Tuesday, May 09, 2006

Joe Clark : Look Beyond the U.S.

Former Progressive Conservative Prime Minster, Joe Clark [Globe & Mail, Foreign policy: Look beyond the U.S.] talks about Canada's role in the world:

There can be no doubt about the importance of the United States to Canada, so Canada-U.S. relations have to be a dominant priority of any Canadian government. But they should not be the dominant international priority.

When Canada has been most effective internationally, it has been because we pursued two priorities at the same time: a close friendship with the United States and an independent and innovative role in the wider world. Those are not opposite positions; they are the two sides of the Canadian coin and both must be given attention or we debase our currency.

...

Our strengths as a society are real, substantial. And more relevant than ever now, in a world that grows more turbulent and complicated. Managing diversity, bridging differences, setting an active example of respect are valuable assets again. We Canadians have the luxury, skill and imagination to help lead the world's response to deep tensions which, clearly, cannot be calmed by bombs and dollars.
Well worth the read.

[H/T, Cowboys for Social Responsibility]

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4 comments:

PGP said...

Sounds to me like re-hashed Trudeaupean gobledegook!
When you have to listen to Joe Clark to get IDEAS you are in serious trouble. The notion that Canada holds a higher moral ground because of pacifism or socialist aspirations or because of some naive egalitarian mindset is ludicrous and completely false.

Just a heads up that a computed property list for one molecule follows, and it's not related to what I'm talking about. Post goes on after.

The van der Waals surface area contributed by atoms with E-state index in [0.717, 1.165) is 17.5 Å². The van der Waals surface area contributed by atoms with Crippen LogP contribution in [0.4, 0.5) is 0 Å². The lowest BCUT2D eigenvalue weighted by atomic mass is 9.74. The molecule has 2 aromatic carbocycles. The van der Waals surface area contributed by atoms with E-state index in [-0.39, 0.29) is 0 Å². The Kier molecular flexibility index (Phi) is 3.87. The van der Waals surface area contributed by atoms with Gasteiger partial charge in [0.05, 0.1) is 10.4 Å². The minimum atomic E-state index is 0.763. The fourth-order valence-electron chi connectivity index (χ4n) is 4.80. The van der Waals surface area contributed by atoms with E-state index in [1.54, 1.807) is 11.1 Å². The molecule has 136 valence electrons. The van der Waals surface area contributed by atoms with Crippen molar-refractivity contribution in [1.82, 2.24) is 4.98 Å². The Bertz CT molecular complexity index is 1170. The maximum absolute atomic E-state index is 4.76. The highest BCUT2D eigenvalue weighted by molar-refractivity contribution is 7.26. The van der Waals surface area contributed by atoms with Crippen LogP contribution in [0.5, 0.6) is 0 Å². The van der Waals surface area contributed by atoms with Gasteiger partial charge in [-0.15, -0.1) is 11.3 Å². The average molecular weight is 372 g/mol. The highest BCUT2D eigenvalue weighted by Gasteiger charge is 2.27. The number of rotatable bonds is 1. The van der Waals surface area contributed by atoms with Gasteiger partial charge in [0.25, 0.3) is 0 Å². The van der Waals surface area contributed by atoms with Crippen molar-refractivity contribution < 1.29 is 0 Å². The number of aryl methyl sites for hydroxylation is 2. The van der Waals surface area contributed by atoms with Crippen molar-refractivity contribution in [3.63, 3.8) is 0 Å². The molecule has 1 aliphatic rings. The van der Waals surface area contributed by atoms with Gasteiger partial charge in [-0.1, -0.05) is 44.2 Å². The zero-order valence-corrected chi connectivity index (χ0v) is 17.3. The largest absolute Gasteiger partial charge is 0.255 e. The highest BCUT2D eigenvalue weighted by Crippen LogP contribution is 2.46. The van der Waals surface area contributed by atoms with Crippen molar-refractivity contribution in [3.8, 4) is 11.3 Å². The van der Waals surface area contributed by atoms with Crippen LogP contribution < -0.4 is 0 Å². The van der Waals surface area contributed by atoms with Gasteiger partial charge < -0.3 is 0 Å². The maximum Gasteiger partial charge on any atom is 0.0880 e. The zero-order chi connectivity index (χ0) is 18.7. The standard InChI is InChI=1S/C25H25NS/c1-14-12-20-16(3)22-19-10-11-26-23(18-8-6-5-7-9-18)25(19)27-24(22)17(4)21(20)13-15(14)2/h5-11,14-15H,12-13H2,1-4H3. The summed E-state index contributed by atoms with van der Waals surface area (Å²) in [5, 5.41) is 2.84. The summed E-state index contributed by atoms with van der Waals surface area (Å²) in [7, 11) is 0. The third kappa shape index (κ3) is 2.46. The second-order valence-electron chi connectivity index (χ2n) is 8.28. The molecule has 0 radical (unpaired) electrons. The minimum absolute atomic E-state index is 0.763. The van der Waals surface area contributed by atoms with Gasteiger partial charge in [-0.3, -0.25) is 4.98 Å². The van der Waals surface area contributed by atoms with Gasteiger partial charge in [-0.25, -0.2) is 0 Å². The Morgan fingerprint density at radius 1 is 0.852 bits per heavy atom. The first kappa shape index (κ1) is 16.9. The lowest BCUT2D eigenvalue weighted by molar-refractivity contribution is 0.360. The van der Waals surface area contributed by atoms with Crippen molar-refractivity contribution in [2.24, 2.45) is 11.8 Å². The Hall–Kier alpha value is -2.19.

Our enemies openly laugh at this kind vapid commentary and will be only too happy to use the weak minded and weak willed as tools to achieve their own stated goals of bringing down our society.
Wake up and smell the coffee.

Jim said...

The notion that Canada holds a higher moral ground because of pacifism or socialist aspirations or because of some naive egalitarian mindset is ludicrous and completely false.

No, it's the idea that you need not buy into corrupt dictatorships or bomb countries into oblivion to make a point.

Our enemies ...

Bah. Our enemies ... sounds to me like re-hashed Republican gobledegook.

Trevor said...

>>>The Progressive Conservative government of 1984-93 worked closely with the United States, and achieved major breakthroughs, notably on free trade and the environment. At the same time, we disagreed sharply on other contentious issues -- Cuba, Nicaragua, the way to fight apartheid, the authority of the World Court, the Palestinian right to self-determination, and the Strategic Defence Initiative, the so-called "Star Wars" in which president Ronald Reagan believed so avidly, to which prime minister Brian Mulroney said, "No, thank you." <<<

In each case Canada was right and Reagan was wrong. I have a feeling that in each case Harper would have blindly followed Reagan.

>>>Canada is running on the fumes of our reputation, on what we used to do, not what we do now.<<<

Joe is right again. I suspect that with Ambrose as the president of the COP (Conference of Parties to the Kyoto Protocol) our reputation will continue to slide. If she and the Conservative party were honorable she would resign as the president immediately so she could be replaced by someone from another country who might actually DO something.

I miss Joe.

BTW former PM Kim Campbell was on Real Time with Bill Maher on Friday. It was pretty clear that she does not think highly of George W. Bush, supports multilateralism, the UN and would not approve of any country blindly following the US like a lost puppy. Of course Campbell, like Clark have nothing in common with Harper and co.

I always find it interesting that almost every politician seems so much more intelligent once they are out of office (Joe Clark, Kim Campbell, Preston Manning, Bob Rae etc.). I guess at that time you can finally think for yourself again.

Jim said...

I always find it interesting that almost every politician seems so much more intelligent once they are out of office (Joe Clark, Kim Campbell, Preston Manning, Bob Rae etc.). I guess at that time you can finally think for yourself again.

Can't agree more. That Liberal MP from LaSalle—Émard (can't remember his name) was quite impassioned in his recent speech in the House. If the Liberal Party gave that guy a chance, he'd make one heck of a leader. ;)